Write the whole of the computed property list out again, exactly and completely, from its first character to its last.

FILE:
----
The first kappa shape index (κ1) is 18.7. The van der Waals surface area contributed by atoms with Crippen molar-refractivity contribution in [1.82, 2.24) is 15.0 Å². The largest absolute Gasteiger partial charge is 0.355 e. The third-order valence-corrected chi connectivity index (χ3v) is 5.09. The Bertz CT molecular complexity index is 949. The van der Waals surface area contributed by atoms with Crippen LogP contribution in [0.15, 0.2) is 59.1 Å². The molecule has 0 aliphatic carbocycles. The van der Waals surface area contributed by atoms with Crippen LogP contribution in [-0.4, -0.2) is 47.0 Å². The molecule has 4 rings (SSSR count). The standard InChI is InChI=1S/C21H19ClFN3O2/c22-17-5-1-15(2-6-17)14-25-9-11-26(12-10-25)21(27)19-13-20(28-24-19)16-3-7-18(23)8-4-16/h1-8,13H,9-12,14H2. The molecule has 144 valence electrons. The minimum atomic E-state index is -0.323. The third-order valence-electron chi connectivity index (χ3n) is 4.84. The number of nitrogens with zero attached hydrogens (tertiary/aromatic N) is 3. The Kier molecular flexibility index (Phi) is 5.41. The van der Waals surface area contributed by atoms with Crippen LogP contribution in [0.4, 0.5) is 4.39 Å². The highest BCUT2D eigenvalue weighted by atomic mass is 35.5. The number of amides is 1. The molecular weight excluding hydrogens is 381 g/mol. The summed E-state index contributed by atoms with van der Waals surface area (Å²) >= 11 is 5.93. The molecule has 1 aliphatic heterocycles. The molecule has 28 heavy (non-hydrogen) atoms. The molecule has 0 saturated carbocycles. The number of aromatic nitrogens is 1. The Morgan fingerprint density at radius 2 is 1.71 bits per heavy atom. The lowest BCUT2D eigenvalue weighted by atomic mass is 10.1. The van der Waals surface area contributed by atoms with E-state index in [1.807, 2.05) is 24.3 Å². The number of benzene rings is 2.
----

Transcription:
The first kappa shape index (κ1) is 18.7. The van der Waals surface area contributed by atoms with Crippen molar-refractivity contribution in [1.82, 2.24) is 15.0 Å². The largest absolute Gasteiger partial charge is 0.355 e. The third-order valence-corrected chi connectivity index (χ3v) is 5.09. The Bertz CT molecular complexity index is 949. The van der Waals surface area contributed by atoms with Crippen LogP contribution in [0.15, 0.2) is 59.1 Å². The molecule has 0 aliphatic carbocycles. The van der Waals surface area contributed by atoms with Crippen LogP contribution in [-0.4, -0.2) is 47.0 Å². The molecule has 4 rings (SSSR count). The standard InChI is InChI=1S/C21H19ClFN3O2/c22-17-5-1-15(2-6-17)14-25-9-11-26(12-10-25)21(27)19-13-20(28-24-19)16-3-7-18(23)8-4-16/h1-8,13H,9-12,14H2. The molecule has 144 valence electrons. The minimum atomic E-state index is -0.323. The third-order valence-electron chi connectivity index (χ3n) is 4.84. The number of nitrogens with zero attached hydrogens (tertiary/aromatic N) is 3. The Kier molecular flexibility index (Phi) is 5.41. The van der Waals surface area contributed by atoms with Crippen LogP contribution in [0.4, 0.5) is 4.39 Å². The highest BCUT2D eigenvalue weighted by atomic mass is 35.5. The number of amides is 1. The molecular weight excluding hydrogens is 381 g/mol. The summed E-state index contributed by atoms with van der Waals surface area (Å²) >= 11 is 5.93. The molecule has 1 aliphatic heterocycles. The molecule has 28 heavy (non-hydrogen) atoms. The molecule has 0 saturated carbocycles. The number of aromatic nitrogens is 1. The Morgan fingerprint density at radius 2 is 1.71 bits per heavy atom. The lowest BCUT2D eigenvalue weighted by atomic mass is 10.1. The van der Waals surface area contributed by atoms with E-state index in [1.807, 2.05) is 24.3 Å². The number of benzene rings is 2.